Meet Giacomo Zilli
By Meredith Ristic
Anyone who sees him can tell that Giacomo Zilli is not your average freshman college basketball player. However, his teammates have their own view of him.
“The first time I ever saw Giac, I thought he looked exactly like Clark Kent,” said freshman teammate Alex Biggerstaff. “He really looks just like him; some of us still call him that.”
The Italian native stands at 6’9”, weighs 260 pounds, sports jet-black hair and wears horn-rimmed glasses that may resemble Superman’s daytime disguise, but it’s his personality that will have you believe it.
“He’s always talking about his honor,” said his roommate and teammate, freshman guard Ethan Wilmoth. “We always ask him why he never wants to skip class or anything like that, and he says it’s against his honor. He’s always doing the right thing.”
"Giac is everybody’s friend, that’s just how his personality is. He’s a guy that you can talk to about anything," Biggerstaff said.
“He is just the nicest dude I have ever met,” Wilmoth said. “Anytime we’re going somewhere, he’ll stop and get food, and he always calls me to offer me something, too.”
His coaches agree.
“Giacomo really is a gentle giant off the court,” laughed head coach Nick McDevitt, as he sat up straight and folded his hands in his lap. “And he is always so proper with everything.”
Growing up in Udine, something that has always been important to Zilli is a strong sense of family.
“All of our family lived really close together,” Zilli said. “My grandparents lived almost next to us, and my aunt and uncles and cousins lived on the same street, so they were always around when I was growing up.”
Zilli was used to be surrounded by the support of his family, so the decision to play college basketball in the United States was a difficult one for him.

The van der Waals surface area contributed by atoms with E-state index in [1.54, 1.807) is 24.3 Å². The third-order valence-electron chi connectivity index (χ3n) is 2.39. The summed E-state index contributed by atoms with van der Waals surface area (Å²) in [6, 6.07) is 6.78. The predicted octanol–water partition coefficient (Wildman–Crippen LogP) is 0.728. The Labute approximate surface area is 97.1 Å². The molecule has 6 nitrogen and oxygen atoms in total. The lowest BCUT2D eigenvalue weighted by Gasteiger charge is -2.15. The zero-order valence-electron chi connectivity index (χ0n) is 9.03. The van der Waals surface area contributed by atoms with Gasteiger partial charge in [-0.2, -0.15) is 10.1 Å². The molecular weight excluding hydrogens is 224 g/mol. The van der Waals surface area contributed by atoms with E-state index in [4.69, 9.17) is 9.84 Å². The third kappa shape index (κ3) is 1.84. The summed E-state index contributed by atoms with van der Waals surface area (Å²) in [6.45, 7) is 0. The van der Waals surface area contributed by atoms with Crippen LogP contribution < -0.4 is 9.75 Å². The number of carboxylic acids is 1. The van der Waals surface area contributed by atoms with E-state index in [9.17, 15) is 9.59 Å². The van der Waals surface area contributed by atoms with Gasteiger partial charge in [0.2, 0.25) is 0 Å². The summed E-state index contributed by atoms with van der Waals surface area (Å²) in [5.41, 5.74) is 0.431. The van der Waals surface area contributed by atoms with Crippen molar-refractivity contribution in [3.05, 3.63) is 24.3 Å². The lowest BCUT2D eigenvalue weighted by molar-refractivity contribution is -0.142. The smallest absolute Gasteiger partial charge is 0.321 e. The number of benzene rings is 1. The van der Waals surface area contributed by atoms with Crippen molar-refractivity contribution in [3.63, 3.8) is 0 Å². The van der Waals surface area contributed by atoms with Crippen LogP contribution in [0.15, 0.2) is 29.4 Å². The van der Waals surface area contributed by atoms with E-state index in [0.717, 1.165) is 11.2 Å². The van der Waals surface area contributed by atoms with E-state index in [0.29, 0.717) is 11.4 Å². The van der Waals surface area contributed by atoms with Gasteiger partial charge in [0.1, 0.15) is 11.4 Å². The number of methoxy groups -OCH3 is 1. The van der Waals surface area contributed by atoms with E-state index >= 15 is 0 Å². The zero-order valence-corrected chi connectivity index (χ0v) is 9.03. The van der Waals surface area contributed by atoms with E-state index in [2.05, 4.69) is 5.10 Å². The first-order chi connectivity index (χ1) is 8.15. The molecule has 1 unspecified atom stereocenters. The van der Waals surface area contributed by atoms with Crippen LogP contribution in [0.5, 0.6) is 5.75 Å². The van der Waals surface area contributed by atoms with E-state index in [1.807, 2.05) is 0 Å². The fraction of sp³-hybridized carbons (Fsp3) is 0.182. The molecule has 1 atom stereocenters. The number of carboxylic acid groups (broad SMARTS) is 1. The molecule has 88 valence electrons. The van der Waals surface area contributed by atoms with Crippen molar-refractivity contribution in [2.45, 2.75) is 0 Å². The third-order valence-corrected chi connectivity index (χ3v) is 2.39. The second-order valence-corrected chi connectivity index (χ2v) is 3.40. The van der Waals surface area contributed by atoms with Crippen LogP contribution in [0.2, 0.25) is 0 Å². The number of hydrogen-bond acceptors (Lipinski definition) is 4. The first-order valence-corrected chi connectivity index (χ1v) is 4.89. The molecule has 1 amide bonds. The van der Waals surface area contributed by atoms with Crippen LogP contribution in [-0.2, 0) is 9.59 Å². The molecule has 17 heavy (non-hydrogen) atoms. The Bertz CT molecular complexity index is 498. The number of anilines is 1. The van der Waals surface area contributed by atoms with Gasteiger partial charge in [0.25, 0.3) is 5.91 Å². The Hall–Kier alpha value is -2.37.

“It was something I talked to my parents about; of course my mom wanted me to stay, but my dad really convinced me that it was a good opportunity for me,” he said.
Zilli’s easy transition to UNC Asheville came from a familiar feeling of family he finds in the basketball program.
“Asheville is really like a family; we have a great relationship with the coaches, and all of my teammates are like brothers,” he said.
When he came to visit, the campus was empty. He had to rely on his impression of the facilities, coaches and the food, Zilli said.
“One thing that Coach McDevitt said to me on my visit that really stood out to me was, ‘We don’t just want you, we need you and the things you have to offer, too,’” he commented.
"The family environment the guys create really helps the team to be successful. They care for one another, and that translates to their playing for each other and playing well together," McDevitt said.
“Everyone is so close to each other on the team, we’re always doing everything together,” Zilli said.
McDevitt and his staff are happy with what the program gained with Zilli.
“The first time I saw Giacomo play was at a tournament in Fayetteville the day of my press conference; it was April 26th,” McDevitt said. “My first impression is that he plays so hard; obviously he’s big, but he is such a competitor. He definitely has the will to win.”
While it may be known that Zilli is shy, considerate and proper off the court, his basketball family knows that all bets are off when he’s on the court.
“Giac is nice, but when it comes down to business, he gets his stuff done,” Wilmoth said. “If you are in his way in practice, he will definitely knock you down. He’ll help you back up afterward, but he will definitely knock you down.”
Everyone knows that post players have to be strong to hold their own under the basket, but Zilli’s known to lead with his physicality.
“I felt bad for anyone smaller than him that would have to guard him, because he would just physically manhandle them out of his way,” Biggerstaff said.
The next step to improve his play for the Bulldogs involves his footwork. He played in
“I think right now, I am more strong than smart on the court,” Zilli said. “I really want to work on my footwork, being faster and just reacting faster on the rebound.”
Zilli put in minutes for the Bulldogs this year, but to prepare for next season he’ll need to take his game to the next level. He played in 22 games this season for Asheville as a reserve post player. Zilli averaged 2.7 points and 1.6 rebounds per game.
“Like most bigs, his size has been enough for him to be successful before college. Now, the game has gotten faster, he’ll need his size and his footwork to be great,” McDevitt said.
We may never know if Zilli is actually Superman in disguise, or if his court presence will ever affect his personality, but with his basketball family as his support system he has a bright future at Asheville.